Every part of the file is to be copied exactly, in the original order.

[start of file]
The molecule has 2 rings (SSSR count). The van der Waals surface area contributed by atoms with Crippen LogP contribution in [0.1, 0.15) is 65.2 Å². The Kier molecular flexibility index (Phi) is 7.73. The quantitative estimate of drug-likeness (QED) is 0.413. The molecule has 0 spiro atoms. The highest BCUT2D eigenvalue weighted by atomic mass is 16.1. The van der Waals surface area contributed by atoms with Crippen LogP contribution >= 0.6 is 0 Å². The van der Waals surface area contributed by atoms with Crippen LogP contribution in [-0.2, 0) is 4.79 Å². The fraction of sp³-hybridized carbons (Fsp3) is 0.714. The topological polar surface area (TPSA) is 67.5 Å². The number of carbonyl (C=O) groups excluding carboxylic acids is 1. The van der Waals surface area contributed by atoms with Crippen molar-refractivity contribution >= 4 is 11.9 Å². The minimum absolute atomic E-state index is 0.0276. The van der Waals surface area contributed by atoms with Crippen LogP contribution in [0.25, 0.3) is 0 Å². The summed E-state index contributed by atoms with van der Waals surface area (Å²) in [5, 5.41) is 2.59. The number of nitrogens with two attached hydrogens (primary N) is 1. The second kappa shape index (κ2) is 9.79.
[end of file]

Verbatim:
The molecule has 2 rings (SSSR count). The van der Waals surface area contributed by atoms with Crippen LogP contribution in [0.1, 0.15) is 65.2 Å². The Kier molecular flexibility index (Phi) is 7.73. The quantitative estimate of drug-likeness (QED) is 0.413. The molecule has 0 spiro atoms. The highest BCUT2D eigenvalue weighted by atomic mass is 16.1. The van der Waals surface area contributed by atoms with Crippen LogP contribution >= 0.6 is 0 Å². The van der Waals surface area contributed by atoms with Crippen LogP contribution in [-0.2, 0) is 4.79 Å². The fraction of sp³-hybridized carbons (Fsp3) is 0.714. The topological polar surface area (TPSA) is 67.5 Å². The number of carbonyl (C=O) groups excluding carboxylic acids is 1. The van der Waals surface area contributed by atoms with Crippen molar-refractivity contribution >= 4 is 11.9 Å². The minimum absolute atomic E-state index is 0.0276. The van der Waals surface area contributed by atoms with Crippen LogP contribution in [0.25, 0.3) is 0 Å². The summed E-state index contributed by atoms with van der Waals surface area (Å²) in [5, 5.41) is 2.59. The number of nitrogens with two attached hydrogens (primary N) is 1. The second kappa shape index (κ2) is 9.79.